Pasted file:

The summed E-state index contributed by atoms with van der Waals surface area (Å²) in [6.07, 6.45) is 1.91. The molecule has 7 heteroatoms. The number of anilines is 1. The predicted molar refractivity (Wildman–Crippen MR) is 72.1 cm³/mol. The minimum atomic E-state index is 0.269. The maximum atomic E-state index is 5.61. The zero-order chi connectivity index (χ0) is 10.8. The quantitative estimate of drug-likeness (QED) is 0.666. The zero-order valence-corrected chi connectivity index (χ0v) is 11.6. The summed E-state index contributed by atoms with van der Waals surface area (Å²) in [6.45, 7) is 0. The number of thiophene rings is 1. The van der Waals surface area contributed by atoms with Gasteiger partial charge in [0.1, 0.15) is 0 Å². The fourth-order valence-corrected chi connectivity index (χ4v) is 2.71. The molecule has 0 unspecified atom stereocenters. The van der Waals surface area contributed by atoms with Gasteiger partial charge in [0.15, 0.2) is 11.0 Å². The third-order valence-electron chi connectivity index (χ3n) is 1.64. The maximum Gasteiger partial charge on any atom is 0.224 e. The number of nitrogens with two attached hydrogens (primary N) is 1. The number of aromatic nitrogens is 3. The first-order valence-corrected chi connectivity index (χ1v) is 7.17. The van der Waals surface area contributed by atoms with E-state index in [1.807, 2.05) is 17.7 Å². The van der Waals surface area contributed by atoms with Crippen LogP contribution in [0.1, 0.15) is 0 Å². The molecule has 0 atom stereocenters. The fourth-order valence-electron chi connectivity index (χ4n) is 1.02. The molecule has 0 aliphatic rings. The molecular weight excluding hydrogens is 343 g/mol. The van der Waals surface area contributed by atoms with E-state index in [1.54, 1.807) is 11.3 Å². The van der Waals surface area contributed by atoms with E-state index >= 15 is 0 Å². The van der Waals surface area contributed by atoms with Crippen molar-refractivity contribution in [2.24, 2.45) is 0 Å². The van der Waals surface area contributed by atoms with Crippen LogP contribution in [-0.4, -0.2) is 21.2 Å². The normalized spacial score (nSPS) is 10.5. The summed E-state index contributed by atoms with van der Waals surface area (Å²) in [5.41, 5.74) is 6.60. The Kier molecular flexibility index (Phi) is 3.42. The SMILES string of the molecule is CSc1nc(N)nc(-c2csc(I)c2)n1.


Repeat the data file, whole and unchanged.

The summed E-state index contributed by atoms with van der Waals surface area (Å²) in [6.07, 6.45) is 1.91. The molecule has 7 heteroatoms. The number of anilines is 1. The predicted molar refractivity (Wildman–Crippen MR) is 72.1 cm³/mol. The minimum atomic E-state index is 0.269. The maximum atomic E-state index is 5.61. The zero-order chi connectivity index (χ0) is 10.8. The quantitative estimate of drug-likeness (QED) is 0.666. The zero-order valence-corrected chi connectivity index (χ0v) is 11.6. The summed E-state index contributed by atoms with van der Waals surface area (Å²) in [6.45, 7) is 0. The number of thiophene rings is 1. The van der Waals surface area contributed by atoms with Gasteiger partial charge in [0.1, 0.15) is 0 Å². The fourth-order valence-corrected chi connectivity index (χ4v) is 2.71. The molecule has 0 unspecified atom stereocenters. The van der Waals surface area contributed by atoms with Gasteiger partial charge in [0.15, 0.2) is 11.0 Å². The third-order valence-electron chi connectivity index (χ3n) is 1.64. The maximum Gasteiger partial charge on any atom is 0.224 e. The number of nitrogens with two attached hydrogens (primary N) is 1. The number of aromatic nitrogens is 3. The first-order valence-corrected chi connectivity index (χ1v) is 7.17. The van der Waals surface area contributed by atoms with E-state index in [1.807, 2.05) is 17.7 Å². The van der Waals surface area contributed by atoms with Crippen LogP contribution in [0.1, 0.15) is 0 Å². The molecule has 0 atom stereocenters. The fourth-order valence-electron chi connectivity index (χ4n) is 1.02. The molecule has 0 aliphatic rings. The molecular weight excluding hydrogens is 343 g/mol. The van der Waals surface area contributed by atoms with E-state index in [1.54, 1.807) is 11.3 Å². The van der Waals surface area contributed by atoms with E-state index >= 15 is 0 Å². The van der Waals surface area contributed by atoms with Crippen molar-refractivity contribution in [2.24, 2.45) is 0 Å². The van der Waals surface area contributed by atoms with Crippen LogP contribution in [-0.4, -0.2) is 21.2 Å². The normalized spacial score (nSPS) is 10.5. The summed E-state index contributed by atoms with van der Waals surface area (Å²) in [5.41, 5.74) is 6.60. The Kier molecular flexibility index (Phi) is 3.42. The SMILES string of the molecule is CSc1nc(N)nc(-c2csc(I)c2)n1.